Abandoned Apollo 17 Lunar Module Is Causing Tremors On the Moon


A spacecraft left behind by U.S. astronauts on the lunar surface could be causing small tremors known as moonquakes, according to a new study. CNN reports: Researchers revealed the previously unknown form of seismic activity on the moon for the first time through an analysis of Apollo-era data using modern algorithms. Massive temperature swings that occur on the moon can cause human-made structures to expand and contract in a way that produces these vibrations, the report suggests. The lunar surface is an extreme environment, oscillating between minus 208 degrees Fahrenheit (minus 133 degrees Celsius) in the dark and 250 degrees Fahrenheit (121 degrees Celsius) in direct sun, according to a news release about the study.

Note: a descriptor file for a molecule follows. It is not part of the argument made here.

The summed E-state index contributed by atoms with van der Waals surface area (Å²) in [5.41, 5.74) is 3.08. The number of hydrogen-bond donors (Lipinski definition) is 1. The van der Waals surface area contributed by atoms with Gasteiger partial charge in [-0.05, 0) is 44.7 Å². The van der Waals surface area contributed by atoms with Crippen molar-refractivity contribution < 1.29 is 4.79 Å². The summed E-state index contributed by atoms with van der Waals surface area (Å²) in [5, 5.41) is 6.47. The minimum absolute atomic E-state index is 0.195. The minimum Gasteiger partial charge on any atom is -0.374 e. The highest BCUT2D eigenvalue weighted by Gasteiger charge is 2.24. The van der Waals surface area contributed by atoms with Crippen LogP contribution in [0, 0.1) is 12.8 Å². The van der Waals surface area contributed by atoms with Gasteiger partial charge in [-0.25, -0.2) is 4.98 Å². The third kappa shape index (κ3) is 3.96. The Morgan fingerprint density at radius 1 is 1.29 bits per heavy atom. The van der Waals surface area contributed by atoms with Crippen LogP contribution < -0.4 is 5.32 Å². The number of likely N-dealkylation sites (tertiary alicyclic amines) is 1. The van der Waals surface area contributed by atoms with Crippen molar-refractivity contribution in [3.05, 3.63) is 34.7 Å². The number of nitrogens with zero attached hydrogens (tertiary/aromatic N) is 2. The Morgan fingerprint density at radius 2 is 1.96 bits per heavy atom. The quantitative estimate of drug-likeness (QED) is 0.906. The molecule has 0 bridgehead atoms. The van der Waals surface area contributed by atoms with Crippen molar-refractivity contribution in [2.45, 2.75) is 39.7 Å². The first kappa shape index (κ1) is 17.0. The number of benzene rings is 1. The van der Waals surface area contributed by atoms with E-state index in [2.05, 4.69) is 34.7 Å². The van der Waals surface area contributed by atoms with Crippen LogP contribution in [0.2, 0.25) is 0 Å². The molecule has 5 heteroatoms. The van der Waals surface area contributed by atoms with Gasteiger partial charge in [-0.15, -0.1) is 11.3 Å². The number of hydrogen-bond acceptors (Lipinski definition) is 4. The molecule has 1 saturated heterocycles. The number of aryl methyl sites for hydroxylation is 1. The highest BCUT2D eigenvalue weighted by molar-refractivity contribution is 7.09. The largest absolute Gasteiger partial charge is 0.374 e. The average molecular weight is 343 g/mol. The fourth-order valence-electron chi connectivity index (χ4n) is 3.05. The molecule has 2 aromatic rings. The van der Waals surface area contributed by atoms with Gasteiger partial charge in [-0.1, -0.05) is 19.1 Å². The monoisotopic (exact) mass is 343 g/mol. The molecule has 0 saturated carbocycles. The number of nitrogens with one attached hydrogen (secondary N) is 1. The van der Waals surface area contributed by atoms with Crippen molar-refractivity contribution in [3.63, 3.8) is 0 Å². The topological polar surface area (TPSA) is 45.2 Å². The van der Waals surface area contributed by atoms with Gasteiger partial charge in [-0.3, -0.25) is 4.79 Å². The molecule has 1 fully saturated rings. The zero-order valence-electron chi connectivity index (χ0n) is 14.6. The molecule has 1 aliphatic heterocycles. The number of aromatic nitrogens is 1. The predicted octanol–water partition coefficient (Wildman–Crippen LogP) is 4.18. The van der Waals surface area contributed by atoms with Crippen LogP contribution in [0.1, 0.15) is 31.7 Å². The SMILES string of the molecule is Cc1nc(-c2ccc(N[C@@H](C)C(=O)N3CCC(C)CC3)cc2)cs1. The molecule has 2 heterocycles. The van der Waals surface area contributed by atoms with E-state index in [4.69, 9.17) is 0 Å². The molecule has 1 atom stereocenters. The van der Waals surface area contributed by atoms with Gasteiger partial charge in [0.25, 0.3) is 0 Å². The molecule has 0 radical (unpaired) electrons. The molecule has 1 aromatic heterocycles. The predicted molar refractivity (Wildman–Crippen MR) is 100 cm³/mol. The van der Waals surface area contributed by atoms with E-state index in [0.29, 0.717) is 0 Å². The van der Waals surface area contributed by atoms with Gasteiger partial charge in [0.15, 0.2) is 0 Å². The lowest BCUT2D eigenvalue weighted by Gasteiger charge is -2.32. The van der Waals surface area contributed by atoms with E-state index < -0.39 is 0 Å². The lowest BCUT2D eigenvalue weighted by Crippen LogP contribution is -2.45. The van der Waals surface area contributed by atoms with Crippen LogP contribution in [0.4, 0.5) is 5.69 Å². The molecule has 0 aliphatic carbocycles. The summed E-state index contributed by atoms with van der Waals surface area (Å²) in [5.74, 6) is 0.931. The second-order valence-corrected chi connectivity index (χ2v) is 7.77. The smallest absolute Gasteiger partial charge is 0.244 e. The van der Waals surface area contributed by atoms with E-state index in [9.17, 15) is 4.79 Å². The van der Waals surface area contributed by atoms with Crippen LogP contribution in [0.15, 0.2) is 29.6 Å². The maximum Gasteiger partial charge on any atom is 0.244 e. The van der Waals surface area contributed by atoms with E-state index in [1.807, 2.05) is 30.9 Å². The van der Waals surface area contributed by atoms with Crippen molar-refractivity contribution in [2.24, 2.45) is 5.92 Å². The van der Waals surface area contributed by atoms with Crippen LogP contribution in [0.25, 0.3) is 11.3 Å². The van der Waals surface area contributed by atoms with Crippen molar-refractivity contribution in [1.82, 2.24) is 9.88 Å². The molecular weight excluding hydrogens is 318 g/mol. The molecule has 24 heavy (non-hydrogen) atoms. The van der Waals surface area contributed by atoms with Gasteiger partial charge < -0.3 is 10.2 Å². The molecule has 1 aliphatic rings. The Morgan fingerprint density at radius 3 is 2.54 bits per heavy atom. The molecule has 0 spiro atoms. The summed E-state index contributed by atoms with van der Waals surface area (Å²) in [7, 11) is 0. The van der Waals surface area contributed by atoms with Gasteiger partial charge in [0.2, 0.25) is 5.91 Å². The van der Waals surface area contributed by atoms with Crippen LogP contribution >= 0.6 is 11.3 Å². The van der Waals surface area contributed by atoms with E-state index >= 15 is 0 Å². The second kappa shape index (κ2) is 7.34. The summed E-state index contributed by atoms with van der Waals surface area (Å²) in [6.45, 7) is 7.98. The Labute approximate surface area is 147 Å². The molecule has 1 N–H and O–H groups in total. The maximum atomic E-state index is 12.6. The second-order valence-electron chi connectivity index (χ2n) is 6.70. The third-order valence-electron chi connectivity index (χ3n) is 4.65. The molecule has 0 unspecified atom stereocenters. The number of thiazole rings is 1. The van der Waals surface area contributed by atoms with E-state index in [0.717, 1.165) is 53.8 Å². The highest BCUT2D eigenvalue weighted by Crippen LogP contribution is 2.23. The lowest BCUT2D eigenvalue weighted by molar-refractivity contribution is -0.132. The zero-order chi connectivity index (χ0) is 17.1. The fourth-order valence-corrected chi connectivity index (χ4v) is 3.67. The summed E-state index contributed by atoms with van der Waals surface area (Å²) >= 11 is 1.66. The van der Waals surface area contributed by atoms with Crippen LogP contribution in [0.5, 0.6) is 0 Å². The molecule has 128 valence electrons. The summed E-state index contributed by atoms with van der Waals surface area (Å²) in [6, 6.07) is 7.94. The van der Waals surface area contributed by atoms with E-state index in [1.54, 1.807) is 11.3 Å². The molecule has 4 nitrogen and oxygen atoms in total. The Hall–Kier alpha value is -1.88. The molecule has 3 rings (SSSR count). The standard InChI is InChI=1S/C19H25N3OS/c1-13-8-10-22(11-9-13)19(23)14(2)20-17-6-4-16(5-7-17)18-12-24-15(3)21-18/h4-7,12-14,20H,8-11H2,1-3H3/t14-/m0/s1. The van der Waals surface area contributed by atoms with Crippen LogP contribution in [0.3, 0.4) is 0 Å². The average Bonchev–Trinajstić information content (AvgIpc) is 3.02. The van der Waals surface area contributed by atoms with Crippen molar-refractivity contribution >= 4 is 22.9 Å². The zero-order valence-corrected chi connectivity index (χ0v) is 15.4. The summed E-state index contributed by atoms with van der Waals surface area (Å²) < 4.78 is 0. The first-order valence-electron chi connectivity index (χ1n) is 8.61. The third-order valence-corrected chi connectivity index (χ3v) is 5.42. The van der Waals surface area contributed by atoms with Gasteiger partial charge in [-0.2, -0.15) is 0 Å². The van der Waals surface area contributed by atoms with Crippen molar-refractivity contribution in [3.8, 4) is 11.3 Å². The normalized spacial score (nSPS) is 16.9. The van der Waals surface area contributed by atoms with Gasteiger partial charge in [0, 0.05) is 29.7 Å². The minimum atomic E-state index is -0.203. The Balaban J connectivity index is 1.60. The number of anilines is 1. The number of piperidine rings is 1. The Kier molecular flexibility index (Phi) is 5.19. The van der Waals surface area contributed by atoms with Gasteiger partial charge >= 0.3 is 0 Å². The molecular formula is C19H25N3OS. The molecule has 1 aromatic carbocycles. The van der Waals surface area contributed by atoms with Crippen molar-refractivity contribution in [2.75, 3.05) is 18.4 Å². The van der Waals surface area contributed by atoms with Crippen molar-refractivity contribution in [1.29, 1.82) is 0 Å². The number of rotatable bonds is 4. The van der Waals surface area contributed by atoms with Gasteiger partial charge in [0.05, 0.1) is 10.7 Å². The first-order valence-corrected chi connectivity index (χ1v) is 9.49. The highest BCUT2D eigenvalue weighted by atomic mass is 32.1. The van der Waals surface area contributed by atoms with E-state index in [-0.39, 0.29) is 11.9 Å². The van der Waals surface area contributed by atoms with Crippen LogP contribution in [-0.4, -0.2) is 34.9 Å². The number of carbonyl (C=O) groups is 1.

In fact, the entire surface of the moon expands and contracts in the cold and heat, noted the study published September 5 in the Journal of Geophysical Research: Planets. Yet scientists were able to use a form of artificial intelligence to gain such an intimate understanding of the Apollo-era data that they could pinpoint gentle tremors that emitted from an Apollo 17 lunar lander module sitting a few hundred yards away from instruments recording the moonquakes, according to a synopsis of the study, which was led by Francesco Civilini, a recent California Institute of Technology postdoctoral researcher and a research space scientist at NASA Goddard Space Flight Center. (NASA provided funding for the study.)

The analysis offers new insights into how the moon responds to its surroundings and what can affect its seismic activities. The rumbles were not dangerous and likely would be imperceptible to humans standing on the moon’s surface.